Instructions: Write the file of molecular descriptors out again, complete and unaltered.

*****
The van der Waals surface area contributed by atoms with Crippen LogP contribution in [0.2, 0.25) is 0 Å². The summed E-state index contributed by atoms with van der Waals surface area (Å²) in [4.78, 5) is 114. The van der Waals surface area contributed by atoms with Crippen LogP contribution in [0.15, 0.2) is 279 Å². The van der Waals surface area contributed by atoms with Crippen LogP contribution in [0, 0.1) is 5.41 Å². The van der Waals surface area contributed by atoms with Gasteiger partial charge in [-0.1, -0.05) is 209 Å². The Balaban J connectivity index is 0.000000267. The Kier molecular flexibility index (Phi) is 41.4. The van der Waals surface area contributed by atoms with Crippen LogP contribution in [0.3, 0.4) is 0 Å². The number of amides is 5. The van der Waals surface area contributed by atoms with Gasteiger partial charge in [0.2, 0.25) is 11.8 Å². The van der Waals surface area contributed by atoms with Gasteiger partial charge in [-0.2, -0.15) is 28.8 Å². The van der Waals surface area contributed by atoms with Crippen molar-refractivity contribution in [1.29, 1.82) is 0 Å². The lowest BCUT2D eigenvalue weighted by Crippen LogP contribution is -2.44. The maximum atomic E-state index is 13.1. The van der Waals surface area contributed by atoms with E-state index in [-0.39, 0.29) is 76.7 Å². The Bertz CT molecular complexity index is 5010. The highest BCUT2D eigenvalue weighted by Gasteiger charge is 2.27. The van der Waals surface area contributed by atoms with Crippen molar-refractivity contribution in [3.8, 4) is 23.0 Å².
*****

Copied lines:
The van der Waals surface area contributed by atoms with Crippen LogP contribution in [0.2, 0.25) is 0 Å². The summed E-state index contributed by atoms with van der Waals surface area (Å²) in [4.78, 5) is 114. The van der Waals surface area contributed by atoms with Crippen LogP contribution in [0.15, 0.2) is 279 Å². The van der Waals surface area contributed by atoms with Crippen LogP contribution in [0, 0.1) is 5.41 Å². The van der Waals surface area contributed by atoms with Gasteiger partial charge in [-0.1, -0.05) is 209 Å². The Balaban J connectivity index is 0.000000267. The Kier molecular flexibility index (Phi) is 41.4. The van der Waals surface area contributed by atoms with Crippen LogP contribution in [0.3, 0.4) is 0 Å². The number of amides is 5. The van der Waals surface area contributed by atoms with Gasteiger partial charge in [0.2, 0.25) is 11.8 Å². The van der Waals surface area contributed by atoms with Gasteiger partial charge in [-0.2, -0.15) is 28.8 Å². The van der Waals surface area contributed by atoms with Crippen molar-refractivity contribution in [1.29, 1.82) is 0 Å². The lowest BCUT2D eigenvalue weighted by Crippen LogP contribution is -2.44. The maximum atomic E-state index is 13.1. The van der Waals surface area contributed by atoms with E-state index in [-0.39, 0.29) is 76.7 Å². The Bertz CT molecular complexity index is 5010. The highest BCUT2D eigenvalue weighted by Gasteiger charge is 2.27. The van der Waals surface area contributed by atoms with Crippen molar-refractivity contribution in [3.8, 4) is 23.0 Å².